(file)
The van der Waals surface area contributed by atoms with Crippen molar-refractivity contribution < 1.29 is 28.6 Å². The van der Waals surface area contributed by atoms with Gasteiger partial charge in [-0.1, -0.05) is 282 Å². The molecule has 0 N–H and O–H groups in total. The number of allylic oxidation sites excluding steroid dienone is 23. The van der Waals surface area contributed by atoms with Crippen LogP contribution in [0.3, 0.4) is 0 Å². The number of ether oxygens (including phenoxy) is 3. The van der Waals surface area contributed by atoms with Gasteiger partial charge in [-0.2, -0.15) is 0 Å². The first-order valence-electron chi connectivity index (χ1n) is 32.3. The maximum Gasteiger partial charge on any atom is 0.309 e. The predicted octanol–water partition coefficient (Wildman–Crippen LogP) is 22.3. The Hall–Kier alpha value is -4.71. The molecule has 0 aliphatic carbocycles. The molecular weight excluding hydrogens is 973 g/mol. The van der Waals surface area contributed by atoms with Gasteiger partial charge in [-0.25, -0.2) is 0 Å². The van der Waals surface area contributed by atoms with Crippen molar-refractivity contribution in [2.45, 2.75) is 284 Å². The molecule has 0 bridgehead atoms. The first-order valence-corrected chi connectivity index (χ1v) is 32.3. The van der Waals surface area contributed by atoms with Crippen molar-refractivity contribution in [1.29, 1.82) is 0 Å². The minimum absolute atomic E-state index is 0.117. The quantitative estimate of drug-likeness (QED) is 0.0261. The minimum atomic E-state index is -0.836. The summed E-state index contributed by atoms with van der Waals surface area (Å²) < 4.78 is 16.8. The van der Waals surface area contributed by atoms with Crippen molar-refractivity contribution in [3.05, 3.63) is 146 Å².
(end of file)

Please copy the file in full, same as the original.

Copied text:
The van der Waals surface area contributed by atoms with Crippen molar-refractivity contribution < 1.29 is 28.6 Å². The van der Waals surface area contributed by atoms with Gasteiger partial charge in [-0.1, -0.05) is 282 Å². The molecule has 0 N–H and O–H groups in total. The number of allylic oxidation sites excluding steroid dienone is 23. The van der Waals surface area contributed by atoms with Crippen LogP contribution in [0.3, 0.4) is 0 Å². The number of ether oxygens (including phenoxy) is 3. The van der Waals surface area contributed by atoms with Gasteiger partial charge in [-0.2, -0.15) is 0 Å². The first-order valence-electron chi connectivity index (χ1n) is 32.3. The maximum Gasteiger partial charge on any atom is 0.309 e. The predicted octanol–water partition coefficient (Wildman–Crippen LogP) is 22.3. The Hall–Kier alpha value is -4.71. The molecule has 0 aliphatic carbocycles. The molecular weight excluding hydrogens is 973 g/mol. The van der Waals surface area contributed by atoms with Gasteiger partial charge in [-0.25, -0.2) is 0 Å². The van der Waals surface area contributed by atoms with Crippen molar-refractivity contribution in [2.45, 2.75) is 284 Å². The molecule has 0 bridgehead atoms. The first-order valence-corrected chi connectivity index (χ1v) is 32.3. The van der Waals surface area contributed by atoms with Crippen molar-refractivity contribution in [1.29, 1.82) is 0 Å². The minimum absolute atomic E-state index is 0.117. The quantitative estimate of drug-likeness (QED) is 0.0261. The minimum atomic E-state index is -0.836. The summed E-state index contributed by atoms with van der Waals surface area (Å²) < 4.78 is 16.8. The van der Waals surface area contributed by atoms with Crippen molar-refractivity contribution in [3.05, 3.63) is 146 Å².